Sunday, January 18, 2009

Doctors Going South

Has the issue of health care really gone too far?  A critical element for enabling all of these reforms to provide real relief and to help all Americans get access to better and more affordable health care is curbing excessive litigation.  

Most of us are feeling the effects of the down spiraling economy.  We see it every where, in the news, on the internet.  More importantly, we feel it in our wallet.  Have you ever stop and wonder about how those who are in the professional field of health care such as doctors, dentists are feeling?  Many have had to leave their profession doing something else other than what they started out doing in the beginning.  

We now face another litigation crisis that has made insurance premiums unaffordable or even unavailable for many doctors, through no fault of their own.  This is making it more difficult for many Americans to find care and threatening access for many more.   Nevada is facing unprecedented problems in assuring quick access to urgently needed care.  The University of Nevada Medical Center closed its trauma center in Las Vegas for ten days last year.  Its surgeons had quit because they could no longer afford malpractice insurance.  Their premiums had increased sharply, some from $40,000 to $200,000.  The trauma center was able to re-open only because some of the surgeons agreed to become county government employees for a limited time, which capped their liability for non-economic damages if they were sued. 

Overall, more than 10% of all doctors in Las Vegas are expected to retire or relocate their practices by mid year.  There was a female doctor, age 41 who closed her decade-old obstetrics and gynecology practice in Las Vegas because her insurance premium jumped from $40,000 to $150,000 a year.   Other states are facing the same problem.  A doctor in a small town in North Carolina decided to take early retirement when his premiums went through the roof from $7,500 to $38,000 per year.  His partner, unable to afford the practice expenses by himself may now be forced to close the practice and work at a teaching hospital.  

Many physicians in Ohio saw their malpractice premiums triple in 2001, and some are leaving their practice as a result.  An Akron Urologist decided to retire.  Had this Urologist continued to practice, he would have spent seven months of his yearly income to cover the $85,000 premium. In New Jersey, 65% of the hospitals report that physicians are leaving because of increased premiums  (over 250% over the last three years). 

Litigation system does not accurately judge whether an error was committed in the course of medical care, physicians adjust their behavior to avoid being sued.  A recent survey of physicians revealed that one-third shied away from going into a particular specialty because they feared it would subject them to greater liability exposure. 

Friday, January 2, 2009

The Future of Health Care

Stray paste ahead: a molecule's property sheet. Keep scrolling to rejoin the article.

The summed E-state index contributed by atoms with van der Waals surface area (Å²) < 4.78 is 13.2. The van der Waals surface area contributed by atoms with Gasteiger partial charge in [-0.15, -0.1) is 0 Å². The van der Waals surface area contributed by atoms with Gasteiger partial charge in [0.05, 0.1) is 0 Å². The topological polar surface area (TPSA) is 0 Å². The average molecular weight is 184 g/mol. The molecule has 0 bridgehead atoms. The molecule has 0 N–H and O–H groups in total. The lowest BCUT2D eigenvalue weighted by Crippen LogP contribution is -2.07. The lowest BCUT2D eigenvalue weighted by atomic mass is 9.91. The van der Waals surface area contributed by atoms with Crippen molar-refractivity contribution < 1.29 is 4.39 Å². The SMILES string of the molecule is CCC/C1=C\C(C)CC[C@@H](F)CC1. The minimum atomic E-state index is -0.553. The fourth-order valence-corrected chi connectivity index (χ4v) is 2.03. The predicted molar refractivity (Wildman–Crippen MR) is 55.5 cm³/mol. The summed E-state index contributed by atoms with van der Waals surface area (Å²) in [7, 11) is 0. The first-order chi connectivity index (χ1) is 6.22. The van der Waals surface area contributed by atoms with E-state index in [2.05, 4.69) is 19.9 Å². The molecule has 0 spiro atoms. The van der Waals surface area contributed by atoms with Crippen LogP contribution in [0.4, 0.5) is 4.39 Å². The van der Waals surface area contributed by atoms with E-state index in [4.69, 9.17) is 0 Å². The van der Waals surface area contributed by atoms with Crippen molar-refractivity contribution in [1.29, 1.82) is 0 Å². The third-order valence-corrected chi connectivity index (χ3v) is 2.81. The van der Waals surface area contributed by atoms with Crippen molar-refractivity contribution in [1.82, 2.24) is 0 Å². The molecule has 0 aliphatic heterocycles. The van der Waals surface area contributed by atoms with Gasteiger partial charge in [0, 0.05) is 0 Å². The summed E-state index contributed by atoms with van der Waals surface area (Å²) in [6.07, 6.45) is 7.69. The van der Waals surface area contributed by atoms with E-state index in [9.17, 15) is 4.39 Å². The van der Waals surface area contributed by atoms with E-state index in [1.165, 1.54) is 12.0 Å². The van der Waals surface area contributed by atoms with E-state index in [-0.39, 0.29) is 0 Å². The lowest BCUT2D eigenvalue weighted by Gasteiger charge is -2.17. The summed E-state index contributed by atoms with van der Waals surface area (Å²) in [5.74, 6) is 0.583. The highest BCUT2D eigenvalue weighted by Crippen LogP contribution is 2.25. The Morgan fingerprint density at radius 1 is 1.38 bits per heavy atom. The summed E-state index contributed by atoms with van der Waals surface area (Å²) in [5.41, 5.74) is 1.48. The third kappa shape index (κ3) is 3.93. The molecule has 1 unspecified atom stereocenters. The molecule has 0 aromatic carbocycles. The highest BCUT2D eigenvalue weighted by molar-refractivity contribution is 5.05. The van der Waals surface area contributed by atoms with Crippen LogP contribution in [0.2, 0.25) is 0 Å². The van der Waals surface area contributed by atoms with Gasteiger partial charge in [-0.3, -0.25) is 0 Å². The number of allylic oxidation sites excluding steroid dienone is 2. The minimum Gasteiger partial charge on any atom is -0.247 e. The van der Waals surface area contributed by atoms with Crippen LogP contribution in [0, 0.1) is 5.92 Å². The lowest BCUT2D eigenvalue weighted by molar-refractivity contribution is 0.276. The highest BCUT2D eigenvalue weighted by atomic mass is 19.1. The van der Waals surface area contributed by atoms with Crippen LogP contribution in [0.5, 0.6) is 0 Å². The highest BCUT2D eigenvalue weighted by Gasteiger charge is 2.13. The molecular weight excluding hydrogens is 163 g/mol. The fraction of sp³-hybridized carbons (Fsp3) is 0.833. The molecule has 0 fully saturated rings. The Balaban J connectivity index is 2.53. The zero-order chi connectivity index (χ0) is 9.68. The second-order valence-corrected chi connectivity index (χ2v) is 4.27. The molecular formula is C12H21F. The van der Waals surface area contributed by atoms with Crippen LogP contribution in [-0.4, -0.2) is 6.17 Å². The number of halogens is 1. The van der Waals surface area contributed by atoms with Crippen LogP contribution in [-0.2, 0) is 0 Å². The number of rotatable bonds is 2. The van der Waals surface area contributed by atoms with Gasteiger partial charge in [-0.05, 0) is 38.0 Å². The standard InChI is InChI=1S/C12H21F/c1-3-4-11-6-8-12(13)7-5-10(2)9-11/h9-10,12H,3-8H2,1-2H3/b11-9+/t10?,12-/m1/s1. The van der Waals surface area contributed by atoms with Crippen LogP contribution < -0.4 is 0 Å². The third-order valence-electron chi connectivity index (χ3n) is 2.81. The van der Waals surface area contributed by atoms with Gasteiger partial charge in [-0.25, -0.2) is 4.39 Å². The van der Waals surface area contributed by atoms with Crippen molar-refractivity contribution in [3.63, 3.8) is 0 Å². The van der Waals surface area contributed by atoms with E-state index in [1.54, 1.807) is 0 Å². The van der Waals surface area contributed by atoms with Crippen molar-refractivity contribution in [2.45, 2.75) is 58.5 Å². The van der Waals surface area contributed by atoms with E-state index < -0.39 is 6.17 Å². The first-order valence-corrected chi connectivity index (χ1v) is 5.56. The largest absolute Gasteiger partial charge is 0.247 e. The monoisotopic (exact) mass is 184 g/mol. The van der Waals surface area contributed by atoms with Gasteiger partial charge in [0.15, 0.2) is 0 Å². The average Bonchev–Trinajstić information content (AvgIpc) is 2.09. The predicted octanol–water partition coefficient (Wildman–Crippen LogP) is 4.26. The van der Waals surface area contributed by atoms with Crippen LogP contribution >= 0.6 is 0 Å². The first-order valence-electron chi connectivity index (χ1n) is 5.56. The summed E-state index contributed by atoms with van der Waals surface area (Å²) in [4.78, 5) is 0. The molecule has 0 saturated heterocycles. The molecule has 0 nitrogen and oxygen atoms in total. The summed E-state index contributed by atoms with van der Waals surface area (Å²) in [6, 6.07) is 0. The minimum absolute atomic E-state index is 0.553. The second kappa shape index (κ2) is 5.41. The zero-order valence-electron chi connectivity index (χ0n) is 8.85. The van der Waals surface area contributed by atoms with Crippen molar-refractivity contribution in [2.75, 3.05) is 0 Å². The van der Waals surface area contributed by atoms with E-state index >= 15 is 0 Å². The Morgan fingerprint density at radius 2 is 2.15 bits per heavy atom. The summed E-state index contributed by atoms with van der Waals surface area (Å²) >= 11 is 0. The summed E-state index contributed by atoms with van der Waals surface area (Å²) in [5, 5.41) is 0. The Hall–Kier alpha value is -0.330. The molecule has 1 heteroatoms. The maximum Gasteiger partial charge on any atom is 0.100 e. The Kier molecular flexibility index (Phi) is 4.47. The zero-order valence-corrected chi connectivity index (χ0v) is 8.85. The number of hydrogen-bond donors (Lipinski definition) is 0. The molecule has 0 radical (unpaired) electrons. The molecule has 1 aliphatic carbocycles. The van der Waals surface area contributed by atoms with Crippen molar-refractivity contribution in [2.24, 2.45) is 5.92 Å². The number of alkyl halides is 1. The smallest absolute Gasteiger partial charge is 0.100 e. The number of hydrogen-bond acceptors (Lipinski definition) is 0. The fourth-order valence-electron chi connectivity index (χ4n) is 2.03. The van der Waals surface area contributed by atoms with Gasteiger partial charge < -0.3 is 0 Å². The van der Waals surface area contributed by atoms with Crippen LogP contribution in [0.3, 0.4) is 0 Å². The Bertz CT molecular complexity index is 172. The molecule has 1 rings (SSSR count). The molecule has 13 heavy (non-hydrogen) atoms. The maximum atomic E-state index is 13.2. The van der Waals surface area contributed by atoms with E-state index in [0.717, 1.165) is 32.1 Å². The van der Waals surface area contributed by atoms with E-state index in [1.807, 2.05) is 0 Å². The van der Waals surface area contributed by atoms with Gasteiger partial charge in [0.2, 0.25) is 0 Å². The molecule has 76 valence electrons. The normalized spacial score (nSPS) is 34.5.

Most of us that have jobs would normally have some kind of health care coverage right?  You would think so especially those who have large families.  What about those who don't?  As health cost increase, employers that offer health coverage are finding it harder to compete with companies in countries that have universal coverage and with non-union employers here in America that don't offer benefits.  

Here is something you should know.  Premium costs are rising three times faster than wages or inflation.  The average premium for family health insurance coverage today is more than $12,000 and its expected to double by 2016 unless we do something.  Are you aware that every 30 seconds, someone files for medical bankruptcy?  As costs rise, more people are uninsured.  With the number of corporations large and small finding it more difficult to stay afloat,  the effect of the economy has proven to be disastrous. Unemployment is at it's highest in the last 14 to 17 years.  

Today, 47 million people living in our country have no health coverage.  If you think that's shocking, think about 8.7 million children and these numbers are going up.  In the next four years, if we don't change things, 56 million of us will be uninsured.  Retirees especially are losing employer sponsored health care as well.  Only half the employers who provided retiree health coverage in 2000 are still providing it today.  There has been 50% drop in 7 years.  The United States spends much more on health care than other countries.  U.S. health care spending totaled 2 trillion in 2005, representing 16% of U.S. gross domestic product (GDP).  Health care spending accounted for 11.6% of the GDP in Switzerland, 10.7% in Germany, 9.8% in Canada and 11.1% in France.  (Kaiser Family Foundation Organization for Economic Cooperation and Development).   

Do you know health care costs contributes to an estimated 25% of housing problems.  Unless there is a health care system in place that is proven to be effective, than we must be careful about the choices we make when choosing a health care plan that would be beneficial to you and your family.